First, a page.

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What could it mean to ‘decolonize’ when it comes to addressing global poverty? What are the anti-colonial responses taking place to confront the ongoing impacts of British colonialism and imperialism? This year-long series will explore some of these questions across New Internationalist’s website and magazine.

Women sift stones for building material at the abandoned slagheap of the Chinese-owned Luanshya Copper Mine, in Kitwe, Zambia. ​​​​​​​Credit: Joerg Boethling/Alamy 

Debt crises are back with a vengeance as the dollar goes from strength to strength and interest rates rise. As the International Monetary Fund keeps pushing austerity, Zambian journalist Zanji Valerie Sinkala explores whether that’s really a solution to her country’s economic woes.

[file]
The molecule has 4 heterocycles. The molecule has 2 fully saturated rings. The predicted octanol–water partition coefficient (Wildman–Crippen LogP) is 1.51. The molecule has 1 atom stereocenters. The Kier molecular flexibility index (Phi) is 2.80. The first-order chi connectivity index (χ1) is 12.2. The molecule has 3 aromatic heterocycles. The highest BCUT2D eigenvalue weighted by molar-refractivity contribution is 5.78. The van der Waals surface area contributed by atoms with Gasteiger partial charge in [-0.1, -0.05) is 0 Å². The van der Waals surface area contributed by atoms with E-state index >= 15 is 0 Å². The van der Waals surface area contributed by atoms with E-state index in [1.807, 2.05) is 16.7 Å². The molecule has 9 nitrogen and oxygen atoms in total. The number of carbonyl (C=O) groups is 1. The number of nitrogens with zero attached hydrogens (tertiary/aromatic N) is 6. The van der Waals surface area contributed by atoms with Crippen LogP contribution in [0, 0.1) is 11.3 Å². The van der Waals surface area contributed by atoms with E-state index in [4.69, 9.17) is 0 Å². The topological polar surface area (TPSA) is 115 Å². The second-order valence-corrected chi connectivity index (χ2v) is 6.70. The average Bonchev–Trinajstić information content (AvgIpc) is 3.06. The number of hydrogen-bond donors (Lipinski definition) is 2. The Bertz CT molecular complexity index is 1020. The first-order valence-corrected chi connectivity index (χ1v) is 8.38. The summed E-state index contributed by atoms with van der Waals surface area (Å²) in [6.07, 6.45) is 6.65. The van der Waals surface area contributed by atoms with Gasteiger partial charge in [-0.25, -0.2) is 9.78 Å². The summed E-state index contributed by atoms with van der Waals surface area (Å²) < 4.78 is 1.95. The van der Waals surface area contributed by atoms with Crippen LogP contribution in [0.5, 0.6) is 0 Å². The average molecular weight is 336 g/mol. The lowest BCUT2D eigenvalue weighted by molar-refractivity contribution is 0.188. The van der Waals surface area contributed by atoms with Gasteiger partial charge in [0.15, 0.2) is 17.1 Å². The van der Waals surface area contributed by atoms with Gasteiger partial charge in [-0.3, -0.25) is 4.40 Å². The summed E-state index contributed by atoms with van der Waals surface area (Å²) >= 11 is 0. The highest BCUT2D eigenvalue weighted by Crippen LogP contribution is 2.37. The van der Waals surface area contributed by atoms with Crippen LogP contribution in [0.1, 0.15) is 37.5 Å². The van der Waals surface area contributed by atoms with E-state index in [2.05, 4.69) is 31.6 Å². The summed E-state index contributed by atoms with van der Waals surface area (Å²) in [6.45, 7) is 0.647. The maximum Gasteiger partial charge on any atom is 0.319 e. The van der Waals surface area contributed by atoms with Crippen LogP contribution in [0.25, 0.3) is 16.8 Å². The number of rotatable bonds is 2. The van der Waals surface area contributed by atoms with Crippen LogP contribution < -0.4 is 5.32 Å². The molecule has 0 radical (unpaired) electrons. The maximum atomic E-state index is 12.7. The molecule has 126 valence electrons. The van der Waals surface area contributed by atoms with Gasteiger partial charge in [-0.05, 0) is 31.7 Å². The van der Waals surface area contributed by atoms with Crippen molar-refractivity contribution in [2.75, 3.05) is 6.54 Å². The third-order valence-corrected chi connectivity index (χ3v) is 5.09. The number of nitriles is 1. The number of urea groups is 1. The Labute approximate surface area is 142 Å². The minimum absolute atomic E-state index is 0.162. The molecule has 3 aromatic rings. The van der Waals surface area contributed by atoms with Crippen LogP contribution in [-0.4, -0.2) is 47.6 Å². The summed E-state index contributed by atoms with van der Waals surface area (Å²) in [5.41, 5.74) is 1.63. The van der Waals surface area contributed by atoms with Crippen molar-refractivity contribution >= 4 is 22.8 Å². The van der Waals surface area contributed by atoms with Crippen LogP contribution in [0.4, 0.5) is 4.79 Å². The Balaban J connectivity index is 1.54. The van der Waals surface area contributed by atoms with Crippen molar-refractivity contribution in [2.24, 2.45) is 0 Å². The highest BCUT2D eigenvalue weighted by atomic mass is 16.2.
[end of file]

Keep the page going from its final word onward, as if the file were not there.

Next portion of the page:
A group of women are pictured tending to vegetables in Koyli Alpha, Senegal, in 2019. They were taking part in the Great Green Wall project which hopes to restore 100 million hectares of degraded land across the African continent by 2030. Simon Townsley/Panos

It brings power and wealth to whoever holds it, but land should be treated as a public good, argues Amy Hall.

New Internationalist launches a one-year series exploring responses to poverty that address the reality of post-independence power dynamics within and between countries.

Illustration shows a couple with a baby gazing on to a green pastured horizon with birds gathering in the air. Image created by Julie Flett for We Sang You  Home by Richard Van Camp, published by Orca  Book Publishers

Riley Yesno explores some of the ways the Indigenous-led movement is redistributing land and wealth in North America.

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